Stars Hollow, like the family relationship around which it revolves, is a TV fantasy built on a foundation of spun sugar. This is precisely what the loyal "Gilmore Girls" audience loved about this little American paradise and adored about Lorelai Gilmore and her daughter Rory. More than merely a mother and daughter who deeply loved one another, they were also best friends.
Watch a few minutes of "Ginny and Georgia" and one can assume Ginny Miller (Antonia Gentry) takes issue with that portrayal of the mother-daughter bond despite the best efforts of her mother Georgia (Brianna Howey).
We meet them at the moment that Georgia's husband dies suddenly. Shortly after the funeral she uproots Ginny and her half-brother Austin (Diesel La Torraca) from Houston, Texas and moves them abruptly to Wellsbury, Massachusetts, a wealthy enclave nestled around a postcard-perfect main drag. Ginny accurately describes it as looking "like Paul Revere boned a pumpkin spice latte." But we recognize it as a stand-in for someplace else.
Series creator Sarah Lampert plainly created Ginny and Georgia (Brianna Howey) as a film negative's version of Rory and Lorelei, inserting darkness in her characters where "Gilmore" embraced light. She even namechecks that other show in the opening episode she wrote. People who click in and expect a hit of that old Gilmore froth may be disappointed though because "Ginny & Georgia" is not that show.
It lacks the former's gymnastic dialogue and unapologetic sweetness. Aside from Ginny's defensive pride in her high academic achievements the writers don't bend over backwards to make intellectual viewers feel better about watching a coming-of-age drama.
None of this is an argument against "Ginny & Georgia." I'm simply explaining what one shouldn't expect from a show that blends teen angst, adult mystery, and soap opera twists into 10 episodes while also leaning into harsher realities rarely if ever confronted in Stars Hollow.
The only things Lorelai and Georgia have in common is that each is lovable, easy to root for and fiercely loyal to her daughter. But where Lorelai is pure sunshine, Georgia's glow is purely cosmetic. Ginny loves her mom, and she also knows she's dishonest, curiously quiet about her past, and probably dangerous. Georgia makes promises she can't keep such as assuring her kids that she'll refrain from dating anyone to focus on them. But once she gets an eyeful of Wellsbury's mayor Paul Randolph (Scott Porter from "Friday Night Lights") that assurance flies out the window.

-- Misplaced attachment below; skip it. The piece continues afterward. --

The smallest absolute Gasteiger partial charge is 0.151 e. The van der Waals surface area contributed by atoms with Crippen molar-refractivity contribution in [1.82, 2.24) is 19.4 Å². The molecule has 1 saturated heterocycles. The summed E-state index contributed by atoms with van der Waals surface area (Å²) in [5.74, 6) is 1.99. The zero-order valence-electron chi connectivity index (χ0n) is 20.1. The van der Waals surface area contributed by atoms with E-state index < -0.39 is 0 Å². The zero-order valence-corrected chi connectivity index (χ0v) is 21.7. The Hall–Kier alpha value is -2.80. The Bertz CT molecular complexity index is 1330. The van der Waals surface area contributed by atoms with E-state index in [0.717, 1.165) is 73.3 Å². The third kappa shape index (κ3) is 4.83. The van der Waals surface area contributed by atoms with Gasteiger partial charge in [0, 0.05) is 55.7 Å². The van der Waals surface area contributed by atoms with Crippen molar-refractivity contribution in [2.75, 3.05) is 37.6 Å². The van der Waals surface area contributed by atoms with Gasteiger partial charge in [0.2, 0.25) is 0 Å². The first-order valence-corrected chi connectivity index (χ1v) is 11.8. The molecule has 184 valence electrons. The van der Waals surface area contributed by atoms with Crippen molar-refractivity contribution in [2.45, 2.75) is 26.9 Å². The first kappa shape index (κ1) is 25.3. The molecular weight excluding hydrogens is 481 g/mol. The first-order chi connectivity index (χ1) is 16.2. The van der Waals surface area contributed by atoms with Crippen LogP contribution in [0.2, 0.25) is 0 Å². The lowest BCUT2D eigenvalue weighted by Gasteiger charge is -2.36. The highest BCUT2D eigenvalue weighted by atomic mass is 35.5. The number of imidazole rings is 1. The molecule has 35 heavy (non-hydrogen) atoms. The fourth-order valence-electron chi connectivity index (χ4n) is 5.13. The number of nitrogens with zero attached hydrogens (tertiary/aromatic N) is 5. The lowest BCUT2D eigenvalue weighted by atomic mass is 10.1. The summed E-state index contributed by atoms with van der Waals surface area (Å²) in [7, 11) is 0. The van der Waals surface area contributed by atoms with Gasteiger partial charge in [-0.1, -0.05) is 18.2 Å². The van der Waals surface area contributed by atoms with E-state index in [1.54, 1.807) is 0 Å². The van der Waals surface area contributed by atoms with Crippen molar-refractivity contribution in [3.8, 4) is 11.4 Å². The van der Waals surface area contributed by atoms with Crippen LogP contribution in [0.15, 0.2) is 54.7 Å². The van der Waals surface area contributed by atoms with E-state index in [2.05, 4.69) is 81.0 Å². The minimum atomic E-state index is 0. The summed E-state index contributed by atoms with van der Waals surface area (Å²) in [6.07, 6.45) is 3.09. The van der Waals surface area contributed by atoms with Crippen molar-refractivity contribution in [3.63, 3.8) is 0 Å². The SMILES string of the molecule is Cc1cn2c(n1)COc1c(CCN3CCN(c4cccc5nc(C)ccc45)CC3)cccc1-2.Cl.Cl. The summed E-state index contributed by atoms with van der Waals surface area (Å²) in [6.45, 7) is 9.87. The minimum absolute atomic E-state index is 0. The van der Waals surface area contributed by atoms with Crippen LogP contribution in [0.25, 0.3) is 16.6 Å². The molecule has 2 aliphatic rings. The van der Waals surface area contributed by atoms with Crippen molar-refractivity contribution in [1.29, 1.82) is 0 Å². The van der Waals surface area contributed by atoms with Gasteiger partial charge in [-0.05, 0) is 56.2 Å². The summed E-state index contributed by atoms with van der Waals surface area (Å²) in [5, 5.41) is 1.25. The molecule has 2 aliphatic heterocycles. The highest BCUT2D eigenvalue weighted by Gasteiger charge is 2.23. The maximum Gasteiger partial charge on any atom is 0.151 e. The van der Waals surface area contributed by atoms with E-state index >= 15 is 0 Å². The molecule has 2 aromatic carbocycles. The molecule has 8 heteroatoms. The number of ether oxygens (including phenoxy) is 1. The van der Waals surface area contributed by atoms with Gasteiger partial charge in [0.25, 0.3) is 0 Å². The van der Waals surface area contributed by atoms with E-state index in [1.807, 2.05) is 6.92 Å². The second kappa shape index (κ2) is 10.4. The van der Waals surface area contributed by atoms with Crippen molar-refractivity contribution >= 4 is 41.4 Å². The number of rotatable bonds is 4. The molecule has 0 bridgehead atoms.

Wellsbury is the kind of town built for people who look like Georgia, which makes it ripe for conquest. For Ginny, whose father is Black, it is less welcoming. Still, the chameleonic Georgia sees the place for what it is and does what she has to do, changing her appearance to fit in with its class-conscious denizens.
When she and the kids first arrive in town, Georgia is wearing denim cut-off shorts. Not long after she gets Ginny and Austin situated at their schools, Georgia hits the boutiques and finagles herself a wardrobe and a blowout suitable for blending in with all the right people.
At the same time Ginny is confronted by an English teacher who assumes she isn't cut out for his advanced placement class based on taking one look at her – and he's not judging her fashion choices. Efficiently cutting the man to the quick in front of her class gains her a friend in Maxine (Sara Waisglass), who also happens to live across the street from her. She also attracts the attention of popular nice guy Hunter (Mason Temple) and Maxine's troubled-but-hot twin brother Marcus (Felix Mallard). There are worse fates for a teenage girl than to have two of the best-looking guys in school contending for her affections. And yet, Ginny also has to navigate peers wanting to touch her hair, calling her "exotic," and asking which of her parents is Black.